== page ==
Back from the break, one of the Usos and Titus are the legal men, with the Uso beating on Titus in the corner. Titus comes back with a big punch and tags in Goldust. Goldust hits a few strikes and tags in Slater. Slater clubs the Uso down, then tags in Stardust. Stardust hits a headbutt, but it’s no good. Uso comes back with shots of his own, then tags in the other Uso. I learn this is Jey. Jey hits a series of chops in the corner, then whips him across the ring. Stardust backdrops Jey to the outside, where Jey lands on his feet. He nails Stardust, then nails an incoming Goldust as well. The distraction is enough for Stardust to hit the Disaster Kick, sending Jey to the floor. Stardust heads outside and throws Jey into the barricade, then rolls him back in. Goldust tags in and hits a few kneedrops. Jey is thrown into the corner, and Gator tags in, hitting a low avalanche. Slater tags in, stomps Jey and tags in Mizdow. Mizdow hits a bodyslam and a jumping kneedrop for 2. Jey gets back to his feet, but Mizdow grinds him back down. Titus tags in and boots Jey to a chorus of boos (the crowd wanted more Mizdow). Titus picks Jey up on his shoulder and drops down for a backbreaker. He stomps Jey in the corner, then clubs him down as a “Damien Mizdow” chant breaks out. Jey hits a boot out of the corner. Cesaro tags in and hits the deadlift gutwrench suplex. Commercials.
Back from the break, Slater is legal, and Jey is nailing him with rights. He goes for a tag, but Slater pulls him back. He spins Jey around, Jey continues to spin and blasts Slater with a kick. Cesaro makes the tag, walks over Jey and knocks Henry to the floor. He turns around into a back-body drop by Jey, who tags in Sheamus. Sheamus attacks everyone on the heel team, then rams Cesaro with a shoulder thrust before knocking him to the apron with a running kneelift. He goes for the 10 Beats, but only gets a few in before Stardust interferes. Sheamus blocks an attack and ties him up for the 10 Beats instead. Slater tries the same thing and receives the same fate as Sheamus trades off between all three. Cesaro hits a hotshot, but then gets hit with White Noise for 2 as Mizdow breaks it up. Swagger enters the ring and drops him with an elevated belly-to-belly. Slater in, and he hits a Harlem Side Kick, pleasing Booker T in the process. Titus comes in and clotheslines Swagger to the floor. Los Matadores go for a double-team, but Slater Gator see it coming. However, they don’t see the Usos on the outside, who trip Slator Gator and drag them to the floor. The Usos hold the ropes open, allowing Los Matadores to hit a pair of suicide dives. Gold & Stardust get backdropped to the outside, and now the Usos hit a pair of suicide dives on the entire other team, including Laurinaitis. Gator is in the ring, and Torito sends him outside with a dropkick. He goes for a suicide dive, but Dallas intercepts him and avalanche powerbombs him to the floor outside on the other wrestlers. Henry comes in and goes for the WSS, but Dallas escapes and low-bridges Henry to the floor. Sheamus in, and he levels Dallas with a Brogue Kick. Cesaro comes in and hits the first Cesaro Swing in ages, hitting 15 revolutions until Jimmy drops him with a superkick. Stardust clotheslines Jimmy to the floor. Mizdow tags in to a huge pop and goes for the SKF. Sheamus breaks free by backing into the corner. He snapmares Mizdow off and hits the Brogue Kick. Jey tags himself in and hits the Samoan Splash for 3.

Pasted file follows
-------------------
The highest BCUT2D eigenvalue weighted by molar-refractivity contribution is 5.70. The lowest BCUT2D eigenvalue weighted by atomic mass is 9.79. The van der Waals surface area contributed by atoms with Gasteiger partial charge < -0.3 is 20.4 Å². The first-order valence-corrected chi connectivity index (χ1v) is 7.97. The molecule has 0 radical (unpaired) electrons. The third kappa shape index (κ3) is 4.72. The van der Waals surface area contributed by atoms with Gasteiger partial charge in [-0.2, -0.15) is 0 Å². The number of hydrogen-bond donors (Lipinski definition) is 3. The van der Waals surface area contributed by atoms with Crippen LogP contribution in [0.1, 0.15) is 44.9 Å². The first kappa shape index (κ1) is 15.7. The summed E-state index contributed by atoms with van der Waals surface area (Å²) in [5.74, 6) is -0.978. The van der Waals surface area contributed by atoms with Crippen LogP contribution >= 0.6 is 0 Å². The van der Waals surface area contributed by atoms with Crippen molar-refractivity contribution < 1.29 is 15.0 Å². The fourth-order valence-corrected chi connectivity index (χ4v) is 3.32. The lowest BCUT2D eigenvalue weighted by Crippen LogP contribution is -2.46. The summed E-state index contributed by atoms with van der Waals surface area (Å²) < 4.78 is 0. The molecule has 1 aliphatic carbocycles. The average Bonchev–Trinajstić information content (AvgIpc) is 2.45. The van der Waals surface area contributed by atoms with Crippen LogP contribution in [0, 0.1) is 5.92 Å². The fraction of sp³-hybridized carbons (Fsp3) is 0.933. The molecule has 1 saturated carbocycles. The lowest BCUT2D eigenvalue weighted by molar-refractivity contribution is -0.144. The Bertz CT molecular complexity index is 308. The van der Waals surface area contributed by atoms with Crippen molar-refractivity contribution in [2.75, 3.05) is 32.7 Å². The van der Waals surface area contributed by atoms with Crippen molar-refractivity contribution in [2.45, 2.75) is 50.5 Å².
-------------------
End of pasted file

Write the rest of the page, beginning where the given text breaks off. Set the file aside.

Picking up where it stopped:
WINNERS: MARK HENRY, LOS MATADORES, SHEAMUS, JACK SWAGGER, EL TORITO AND THE USOS.
Much like the Luke Harper video earlier, we see a video package of Bray Wyatt releasing Erick Rowan from the Wyatt Family as well.
The Miz is in the ring for MizTV. He blathers on to the delight of no one, then shows us what happened on RAW between Seth Rollins, Dean Ambrose and John Cena. Back to the arena, Miz announces that Cena/Ambrose will be a Contract-on-a-Pole Match. Why? Why? Why?
Miz finally gets to introducing his guests, bringing Ambrose out first, followed by Cena. Miz points out Ambrose embarrassed Cena on RAW, then asks why. Ambrose says Cena needs to know that no one crosses Ambrose. He lives by a code that he doesn’t take crap from anyone. If you do him wrong, he’ll make you pay for it. Rollins crossed him, and he can’t live with himself until he sets it right. Rollins in HIAC belongs to him, and Cena is coming dangerously close to stealing that from him. Nobody steals from him, no matter how high on the food chain you are. Cena says he’s impressed. He watches everything and listens to everything. Ever since Ambrose came to WWE, those behind the curtain have been worried about him. Ambrose is unstable, dangerous, loves the business and will not stop until he achieves success. Groups like the Authority waste resources to look for the next guy who has “it”. Ambrose proved he has “it” on RAW, but his definition of “it” is a bit different. He pulls a pair of baseballs out of his pocket and says this is what it takes to be a success in the business before saying Miz has no balls. Ambrose impressed him. It’s what everyone has wanted to see. The fans want to see someone with balls who isn’t afraid to stand up to Cena. At HIAC, Ambrose is going to make Cena earn a victory. They don’t see eye-to-eye, but Ambrose is looking into a mirror when he looks at Cena. They’re cut from the same cloth. There is a reason Cena can always come down to the ring with his head high, because he’s proved to everyone that, after 12 years, he’s got two things: balls and his word, and he breaks neither for nobody. Ambrose needs to bring his A-game, and he may not know Cena now, but after that match, he’ll know Cena’s name. Cena likes his chances. This is…a really terrible promo by Cena. Miz repeats what Cena just said, then starts kissing his ass. He asks if Ambrose really has a chance. Ambrose simply says, “Yep.” Miz asks how he’ll do it. Ambrose says he doesn’t think he’s going to do it; he knows he’ll do it. Miz then repeats Ambrose, calling him a rookie in the process. Cena tells him to shut up, then says he’ll see Ambrose at the PPV. Miz doesn’t like that response and starts egging Cena on. He wants to stir the pot and see a brawl. These two are ruining the show. A fight is what people want to see. Cena says Miz is right. People want to see Cena and Ambrose fight. However, Miz has it wrong. They don’t want to see Cena and Ambrose fight each other. Philadelphia wants to see them fight Miz. The two then club the hell out of Miz. Cena goes for the AA, but drops Miz and throws him into Ambrose, who drops Miz with a double-arm DDT. Cena then hits Ambrose with an AA as we see Seth Rollins watching this on a monitor in the back.